Promotional Products — Broadening Portfolios
LOOK AROUND your desk and you can see them everywhere. In your drawer, in your pencil holder, adorning your calendar. Promotional products and advertising specialties have become such a large part of our lives, we barely notice them. You go to the bank and get a pen with its name on it, or maybe it’s a free tote from the library or a stress ball from your doctor’s favorite pharmaceutical company.
According to legend, medieval armor-makers gifted knights with wooden pegs to hang the armor. Needless to say, the armor-maker’s name and mark were hand-carved on each peg. Although the first known promotional products in the United States can be traced back to commemorative buttons when George Washington was elected president, its official “birth” wasn’t until the latter part of the 19th century, expanding from items such as advertising calendars, wooden specialties and the Farmers’ Almanac.
But the roots of promotional products are also grounded in the printing industry, when a small Ohio newspaper owner utilized his printing press between editions to print burlap schoolbook bags with simple advertising messages for a local merchant. It was later that this printer started his own promotional products company to sell specialty items. Driven by competition from another news paper printer, he was soon creating advertisements on anything that could receive printing, from aprons and calendars to buggy whips.
There are few printers who have offered promotional products since the days of buggy whips, one of which is WorkflowOne. The Dayton, OH-based company’s roots in promotional products and advertising incentives go back to 1866.
“Out of our parent company’s overall revenue (Workflow Management), approximately one-sixth comes from promotional products,” notes John Nicely, vice president of marketing.
WorkflowOne offers more than 650,000 products, from wearables and drinkware, to computer products and food gifts. The company also designs custom products for its clients through its in-house design department.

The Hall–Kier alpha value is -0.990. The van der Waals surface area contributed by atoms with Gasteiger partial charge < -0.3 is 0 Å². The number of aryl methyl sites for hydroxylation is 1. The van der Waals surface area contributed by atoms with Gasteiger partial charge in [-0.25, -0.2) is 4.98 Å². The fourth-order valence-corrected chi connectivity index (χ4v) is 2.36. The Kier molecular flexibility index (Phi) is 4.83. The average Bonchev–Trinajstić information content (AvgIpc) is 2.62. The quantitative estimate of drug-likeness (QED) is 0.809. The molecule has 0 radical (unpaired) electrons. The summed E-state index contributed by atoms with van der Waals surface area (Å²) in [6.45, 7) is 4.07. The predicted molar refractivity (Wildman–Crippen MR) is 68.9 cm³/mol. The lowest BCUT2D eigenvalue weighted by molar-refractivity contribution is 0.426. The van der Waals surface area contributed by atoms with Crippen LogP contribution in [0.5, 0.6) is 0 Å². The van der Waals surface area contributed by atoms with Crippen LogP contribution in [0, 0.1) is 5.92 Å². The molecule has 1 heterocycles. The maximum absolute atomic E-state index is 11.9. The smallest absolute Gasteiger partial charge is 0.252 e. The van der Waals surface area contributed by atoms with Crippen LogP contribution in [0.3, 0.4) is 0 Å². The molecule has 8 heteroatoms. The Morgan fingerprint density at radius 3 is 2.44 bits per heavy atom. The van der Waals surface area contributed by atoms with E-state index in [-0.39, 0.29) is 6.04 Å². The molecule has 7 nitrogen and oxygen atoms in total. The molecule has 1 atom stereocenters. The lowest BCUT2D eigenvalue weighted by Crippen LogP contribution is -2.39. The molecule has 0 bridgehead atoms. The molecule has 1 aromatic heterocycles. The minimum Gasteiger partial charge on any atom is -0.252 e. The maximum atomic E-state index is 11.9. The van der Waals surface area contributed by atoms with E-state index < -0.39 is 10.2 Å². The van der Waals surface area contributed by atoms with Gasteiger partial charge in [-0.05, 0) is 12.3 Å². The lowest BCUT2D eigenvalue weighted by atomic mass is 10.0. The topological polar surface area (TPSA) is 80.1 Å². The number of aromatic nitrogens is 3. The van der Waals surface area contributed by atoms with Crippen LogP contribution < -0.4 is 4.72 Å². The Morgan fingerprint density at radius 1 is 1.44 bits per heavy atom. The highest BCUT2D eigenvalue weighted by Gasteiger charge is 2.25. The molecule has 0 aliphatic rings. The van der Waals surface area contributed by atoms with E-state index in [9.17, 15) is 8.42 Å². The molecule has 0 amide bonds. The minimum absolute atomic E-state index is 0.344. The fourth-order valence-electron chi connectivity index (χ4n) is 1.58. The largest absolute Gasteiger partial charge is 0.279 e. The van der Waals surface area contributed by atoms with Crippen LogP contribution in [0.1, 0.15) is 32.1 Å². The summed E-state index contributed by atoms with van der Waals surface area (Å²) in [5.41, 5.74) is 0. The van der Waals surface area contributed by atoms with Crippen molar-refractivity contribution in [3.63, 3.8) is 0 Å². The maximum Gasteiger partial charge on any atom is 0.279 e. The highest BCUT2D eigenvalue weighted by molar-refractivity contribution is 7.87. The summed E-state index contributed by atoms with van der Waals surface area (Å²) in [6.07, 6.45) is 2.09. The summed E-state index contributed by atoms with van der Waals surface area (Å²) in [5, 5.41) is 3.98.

“For example, we design custom ‘bobble head’ figures that are based on photographs of actual people,” explains Nicely. “We can provide pretty much any type of product.”
Additionally, the company was recently selected by the Rita’s Water Ice franchise to aid in its expansion. WorkflowOne will deploy a Web-based order management system for Rita’s, allowing any of the 350-plus franchises the ability to order promotional items, signage, point-of-purchase, uniforms, as well as menus, franchisee manuals and packaging products.
WorkflowOne has the capacity to ship orders directly from the manufacturer to a customer or to one of its own facilities. The product can then be warehoused or packaged according to client specifications. And because WorkflowOne does a large volume of promotional products, it benefits from deep pricing discounts, which can be passed on to the client.
“To succeed in this business, whether as a print provider, distributor or broker, you have to provide value and a solution rather than simply a custom manufactured product that can be purchased from the lowest bidder,” Nicely stresses.
A big plus for getting into the promotional products business is the potential to form a deeper relationship with clients, leading to increased sales.